Friday, November 7, 2008

Colorado in the Great Depression

There is a very good book in the Central Denver Public Library called "Colorado in the Great Depression" by James F Wickens (1979).

To my knowledge there are at least 2 copies that library has. One copy is located in the Western History Reading room on the 5th floor, which can there be photo copied but cannot be removed from the library. The other copy is in general circulation and has a call number of


It is currently checked out by me and in my possession.

I'm finding it very interesting because I think it is very important in a general way for radicals and activists to know their local political history (see my article on this subject here: ), and specifically in our present position, of activists, with an incoming liberal president (though he is rather bad on foreign policy), and a very bad economy, I think we need to know that story and have it as a frame of reference as we approach local organizing today.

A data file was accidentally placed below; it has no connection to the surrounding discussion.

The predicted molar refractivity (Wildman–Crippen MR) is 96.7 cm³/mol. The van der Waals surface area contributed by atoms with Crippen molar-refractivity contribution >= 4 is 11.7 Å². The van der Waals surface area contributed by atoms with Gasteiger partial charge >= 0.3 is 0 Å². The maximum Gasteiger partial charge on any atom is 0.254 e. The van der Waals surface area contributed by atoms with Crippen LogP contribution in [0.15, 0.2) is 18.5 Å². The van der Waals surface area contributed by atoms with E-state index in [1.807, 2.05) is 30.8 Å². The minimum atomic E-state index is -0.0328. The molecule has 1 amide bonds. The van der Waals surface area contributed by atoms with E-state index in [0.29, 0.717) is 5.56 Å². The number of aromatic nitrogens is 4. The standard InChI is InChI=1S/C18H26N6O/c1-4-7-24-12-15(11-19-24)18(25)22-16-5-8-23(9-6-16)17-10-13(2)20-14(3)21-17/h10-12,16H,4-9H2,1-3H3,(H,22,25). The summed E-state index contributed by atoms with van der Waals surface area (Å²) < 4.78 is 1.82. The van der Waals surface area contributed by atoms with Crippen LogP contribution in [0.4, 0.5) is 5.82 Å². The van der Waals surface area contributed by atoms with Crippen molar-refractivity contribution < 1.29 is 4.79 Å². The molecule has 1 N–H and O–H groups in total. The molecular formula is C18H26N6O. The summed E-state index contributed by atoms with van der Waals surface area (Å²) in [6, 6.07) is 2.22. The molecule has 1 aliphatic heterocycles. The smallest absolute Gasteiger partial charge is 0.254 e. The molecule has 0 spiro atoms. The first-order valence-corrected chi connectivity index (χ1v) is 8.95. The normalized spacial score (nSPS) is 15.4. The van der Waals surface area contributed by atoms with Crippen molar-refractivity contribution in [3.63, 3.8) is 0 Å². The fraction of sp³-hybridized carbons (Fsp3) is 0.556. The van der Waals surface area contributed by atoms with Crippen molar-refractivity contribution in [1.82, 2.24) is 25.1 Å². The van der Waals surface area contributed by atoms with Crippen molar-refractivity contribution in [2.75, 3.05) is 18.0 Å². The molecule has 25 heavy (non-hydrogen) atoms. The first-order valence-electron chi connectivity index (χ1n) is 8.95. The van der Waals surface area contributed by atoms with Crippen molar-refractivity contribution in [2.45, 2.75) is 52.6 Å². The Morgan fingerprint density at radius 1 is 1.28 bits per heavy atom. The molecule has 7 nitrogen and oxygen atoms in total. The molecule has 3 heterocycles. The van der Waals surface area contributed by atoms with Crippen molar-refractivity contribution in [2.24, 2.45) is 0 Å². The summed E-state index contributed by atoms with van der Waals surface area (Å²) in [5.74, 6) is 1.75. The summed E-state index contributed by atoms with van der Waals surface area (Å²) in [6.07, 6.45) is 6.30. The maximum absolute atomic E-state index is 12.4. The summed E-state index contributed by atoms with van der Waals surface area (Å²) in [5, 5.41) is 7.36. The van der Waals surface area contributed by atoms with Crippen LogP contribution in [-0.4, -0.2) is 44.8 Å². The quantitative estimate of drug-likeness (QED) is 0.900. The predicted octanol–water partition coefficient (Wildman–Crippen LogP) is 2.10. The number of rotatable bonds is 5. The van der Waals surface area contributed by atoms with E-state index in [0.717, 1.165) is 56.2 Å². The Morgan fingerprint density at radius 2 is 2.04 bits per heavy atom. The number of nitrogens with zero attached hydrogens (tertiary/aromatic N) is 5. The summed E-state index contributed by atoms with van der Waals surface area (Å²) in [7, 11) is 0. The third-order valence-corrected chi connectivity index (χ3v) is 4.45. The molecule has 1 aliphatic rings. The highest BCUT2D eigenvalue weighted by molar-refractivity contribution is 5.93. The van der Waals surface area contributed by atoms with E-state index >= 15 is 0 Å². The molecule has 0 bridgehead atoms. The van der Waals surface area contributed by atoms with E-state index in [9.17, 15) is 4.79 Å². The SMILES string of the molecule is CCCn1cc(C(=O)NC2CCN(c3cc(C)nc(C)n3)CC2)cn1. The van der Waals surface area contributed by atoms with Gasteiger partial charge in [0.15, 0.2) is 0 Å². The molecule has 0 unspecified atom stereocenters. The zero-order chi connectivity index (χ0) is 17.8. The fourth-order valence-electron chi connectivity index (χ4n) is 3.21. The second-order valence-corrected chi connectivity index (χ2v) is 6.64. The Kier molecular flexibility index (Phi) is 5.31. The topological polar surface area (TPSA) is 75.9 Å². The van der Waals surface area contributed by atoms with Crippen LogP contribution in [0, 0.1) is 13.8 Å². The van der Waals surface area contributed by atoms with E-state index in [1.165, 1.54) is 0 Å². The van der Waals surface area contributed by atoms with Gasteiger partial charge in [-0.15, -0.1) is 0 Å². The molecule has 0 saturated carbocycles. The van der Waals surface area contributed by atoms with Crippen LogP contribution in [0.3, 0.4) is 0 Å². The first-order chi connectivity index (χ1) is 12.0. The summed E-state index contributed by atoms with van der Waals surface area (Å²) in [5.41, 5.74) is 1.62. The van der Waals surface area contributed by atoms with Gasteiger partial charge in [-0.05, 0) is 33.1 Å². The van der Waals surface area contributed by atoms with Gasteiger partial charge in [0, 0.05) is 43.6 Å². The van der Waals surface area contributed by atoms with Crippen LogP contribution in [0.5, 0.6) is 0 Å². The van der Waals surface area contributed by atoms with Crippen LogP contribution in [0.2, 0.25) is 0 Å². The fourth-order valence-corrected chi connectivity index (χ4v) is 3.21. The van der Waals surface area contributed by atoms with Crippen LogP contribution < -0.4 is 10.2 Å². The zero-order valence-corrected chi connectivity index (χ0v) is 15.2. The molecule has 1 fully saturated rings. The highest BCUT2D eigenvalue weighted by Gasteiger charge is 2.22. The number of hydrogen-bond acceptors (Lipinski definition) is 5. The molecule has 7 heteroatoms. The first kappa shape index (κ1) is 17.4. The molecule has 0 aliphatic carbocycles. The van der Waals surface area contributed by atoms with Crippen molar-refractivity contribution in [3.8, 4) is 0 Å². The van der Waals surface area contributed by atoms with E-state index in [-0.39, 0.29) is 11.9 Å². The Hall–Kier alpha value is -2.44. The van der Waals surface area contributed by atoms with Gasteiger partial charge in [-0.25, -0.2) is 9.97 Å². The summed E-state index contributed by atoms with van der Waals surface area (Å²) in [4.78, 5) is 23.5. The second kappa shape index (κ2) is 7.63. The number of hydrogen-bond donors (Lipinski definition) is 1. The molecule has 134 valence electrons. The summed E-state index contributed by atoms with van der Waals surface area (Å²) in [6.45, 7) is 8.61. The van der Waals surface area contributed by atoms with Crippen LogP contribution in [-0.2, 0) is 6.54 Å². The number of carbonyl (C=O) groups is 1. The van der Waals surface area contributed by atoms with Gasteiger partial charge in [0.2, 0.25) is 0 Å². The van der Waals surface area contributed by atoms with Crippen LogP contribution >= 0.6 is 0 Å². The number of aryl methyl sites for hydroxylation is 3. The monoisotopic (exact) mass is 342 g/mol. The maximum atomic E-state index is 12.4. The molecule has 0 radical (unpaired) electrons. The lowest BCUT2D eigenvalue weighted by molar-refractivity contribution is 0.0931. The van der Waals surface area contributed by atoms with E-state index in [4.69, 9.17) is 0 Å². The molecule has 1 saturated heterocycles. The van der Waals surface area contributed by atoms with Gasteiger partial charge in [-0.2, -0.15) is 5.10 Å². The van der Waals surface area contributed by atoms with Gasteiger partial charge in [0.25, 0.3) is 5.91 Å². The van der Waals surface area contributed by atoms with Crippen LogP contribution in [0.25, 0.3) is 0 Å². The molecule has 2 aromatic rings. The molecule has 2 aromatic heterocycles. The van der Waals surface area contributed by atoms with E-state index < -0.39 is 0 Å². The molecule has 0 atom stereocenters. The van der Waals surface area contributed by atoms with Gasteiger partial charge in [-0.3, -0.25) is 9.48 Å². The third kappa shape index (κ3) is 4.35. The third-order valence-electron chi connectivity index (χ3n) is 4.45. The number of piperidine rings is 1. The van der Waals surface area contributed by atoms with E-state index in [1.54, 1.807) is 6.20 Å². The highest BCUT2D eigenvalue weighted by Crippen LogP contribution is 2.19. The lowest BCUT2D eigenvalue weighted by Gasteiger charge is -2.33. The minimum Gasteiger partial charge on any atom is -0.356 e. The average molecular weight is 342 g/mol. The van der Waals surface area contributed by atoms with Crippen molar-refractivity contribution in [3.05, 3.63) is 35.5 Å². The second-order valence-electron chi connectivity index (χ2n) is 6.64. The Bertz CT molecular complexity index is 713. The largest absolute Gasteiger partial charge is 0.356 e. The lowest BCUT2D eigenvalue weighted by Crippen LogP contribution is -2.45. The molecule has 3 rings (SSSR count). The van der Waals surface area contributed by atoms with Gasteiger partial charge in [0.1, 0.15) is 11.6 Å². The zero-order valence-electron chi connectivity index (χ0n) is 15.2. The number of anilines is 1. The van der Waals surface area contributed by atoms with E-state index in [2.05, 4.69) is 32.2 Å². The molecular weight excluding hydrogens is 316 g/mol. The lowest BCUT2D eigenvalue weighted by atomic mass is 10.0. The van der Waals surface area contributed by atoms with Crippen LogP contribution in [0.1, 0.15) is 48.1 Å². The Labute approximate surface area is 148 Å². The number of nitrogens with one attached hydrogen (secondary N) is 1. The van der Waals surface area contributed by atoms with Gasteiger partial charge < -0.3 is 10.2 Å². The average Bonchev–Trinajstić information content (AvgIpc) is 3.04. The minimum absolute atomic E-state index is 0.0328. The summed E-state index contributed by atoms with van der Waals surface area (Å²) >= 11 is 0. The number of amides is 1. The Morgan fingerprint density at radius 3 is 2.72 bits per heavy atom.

This specific book does a good job of combining a survey of economic conditions, official political responses, yet taking a great deal of time to point out "ordinary citizens'" own responses. Mentioned in just the bits I've read have been the formation of unemployed councils around the state who provided work for their members (often on a barter basis), community gardening programs, rather angry demonstrations at the capitol, including one which stormed it in 1933 and drove out the representatives for a day, generally futile illusions in a revival of a gold mining past, among others.

I also think it's very interesting to know the different proposed solutions from various sections of the establishment, whether they be calls for tax cuts or increased highway constructions, to see how well they worked, and to compare them against those calls the establishment is suggesting today.

Anyways, if any of you are interested in such things, swing by the Western History Reading room and you'll find their copy over on the left on one of the shelves that you face north to look at. The staff there can of course help you find it better. There are photocopiers at the library, or, if anyone would like, this thing is 448 pages including the index, and for kinko's $.09 a page I could make anyone a copy for $20.16. The price of course would be different if you know a cheaper printer.

Alternately, there are 4 copies currently on Amazon, but they're starting at 100 bucks a pop ( ) I assume this thing is rather rare and long out of print.

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